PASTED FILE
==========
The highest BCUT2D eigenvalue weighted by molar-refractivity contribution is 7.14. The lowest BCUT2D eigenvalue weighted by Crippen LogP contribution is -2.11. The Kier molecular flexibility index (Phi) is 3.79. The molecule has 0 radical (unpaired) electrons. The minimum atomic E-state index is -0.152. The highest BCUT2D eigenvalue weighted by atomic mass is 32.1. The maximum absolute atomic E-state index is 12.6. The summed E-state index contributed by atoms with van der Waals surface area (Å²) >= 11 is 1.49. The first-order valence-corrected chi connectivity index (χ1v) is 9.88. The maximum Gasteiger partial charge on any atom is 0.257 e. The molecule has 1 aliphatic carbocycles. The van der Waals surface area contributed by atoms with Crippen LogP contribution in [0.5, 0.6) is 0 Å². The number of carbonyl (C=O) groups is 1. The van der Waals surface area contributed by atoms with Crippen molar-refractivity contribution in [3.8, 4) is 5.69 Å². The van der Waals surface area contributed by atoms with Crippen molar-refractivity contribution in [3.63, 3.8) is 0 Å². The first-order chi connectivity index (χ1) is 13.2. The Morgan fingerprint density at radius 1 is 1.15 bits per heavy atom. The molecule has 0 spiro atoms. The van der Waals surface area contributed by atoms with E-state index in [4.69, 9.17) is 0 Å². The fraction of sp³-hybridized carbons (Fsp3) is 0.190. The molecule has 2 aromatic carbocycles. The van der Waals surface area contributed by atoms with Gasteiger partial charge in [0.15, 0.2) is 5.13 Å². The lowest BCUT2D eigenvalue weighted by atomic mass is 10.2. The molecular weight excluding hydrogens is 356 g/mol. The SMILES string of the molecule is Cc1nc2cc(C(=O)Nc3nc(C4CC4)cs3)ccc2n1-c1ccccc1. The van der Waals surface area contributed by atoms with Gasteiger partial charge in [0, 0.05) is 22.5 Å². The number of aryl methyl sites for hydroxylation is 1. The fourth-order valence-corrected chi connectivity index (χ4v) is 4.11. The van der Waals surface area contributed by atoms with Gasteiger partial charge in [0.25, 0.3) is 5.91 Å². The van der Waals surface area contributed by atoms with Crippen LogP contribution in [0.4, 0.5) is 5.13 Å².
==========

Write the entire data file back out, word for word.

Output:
The highest BCUT2D eigenvalue weighted by molar-refractivity contribution is 7.14. The lowest BCUT2D eigenvalue weighted by Crippen LogP contribution is -2.11. The Kier molecular flexibility index (Phi) is 3.79. The molecule has 0 radical (unpaired) electrons. The minimum atomic E-state index is -0.152. The highest BCUT2D eigenvalue weighted by atomic mass is 32.1. The maximum absolute atomic E-state index is 12.6. The summed E-state index contributed by atoms with van der Waals surface area (Å²) >= 11 is 1.49. The first-order valence-corrected chi connectivity index (χ1v) is 9.88. The maximum Gasteiger partial charge on any atom is 0.257 e. The molecule has 1 aliphatic carbocycles. The van der Waals surface area contributed by atoms with Crippen LogP contribution in [0.5, 0.6) is 0 Å². The number of carbonyl (C=O) groups is 1. The van der Waals surface area contributed by atoms with Crippen molar-refractivity contribution in [3.8, 4) is 5.69 Å². The van der Waals surface area contributed by atoms with Crippen molar-refractivity contribution in [3.63, 3.8) is 0 Å². The first-order chi connectivity index (χ1) is 13.2. The Morgan fingerprint density at radius 1 is 1.15 bits per heavy atom. The molecule has 0 spiro atoms. The van der Waals surface area contributed by atoms with E-state index in [4.69, 9.17) is 0 Å². The fraction of sp³-hybridized carbons (Fsp3) is 0.190. The molecule has 2 aromatic carbocycles. The van der Waals surface area contributed by atoms with Gasteiger partial charge in [0.15, 0.2) is 5.13 Å². The lowest BCUT2D eigenvalue weighted by atomic mass is 10.2. The molecular weight excluding hydrogens is 356 g/mol. The SMILES string of the molecule is Cc1nc2cc(C(=O)Nc3nc(C4CC4)cs3)ccc2n1-c1ccccc1. The van der Waals surface area contributed by atoms with Gasteiger partial charge in [0, 0.05) is 22.5 Å². The number of aryl methyl sites for hydroxylation is 1. The fourth-order valence-corrected chi connectivity index (χ4v) is 4.11. The van der Waals surface area contributed by atoms with Gasteiger partial charge in [0.25, 0.3) is 5.91 Å². The van der Waals surface area contributed by atoms with Crippen LogP contribution in [0.4, 0.5) is 5.13 Å².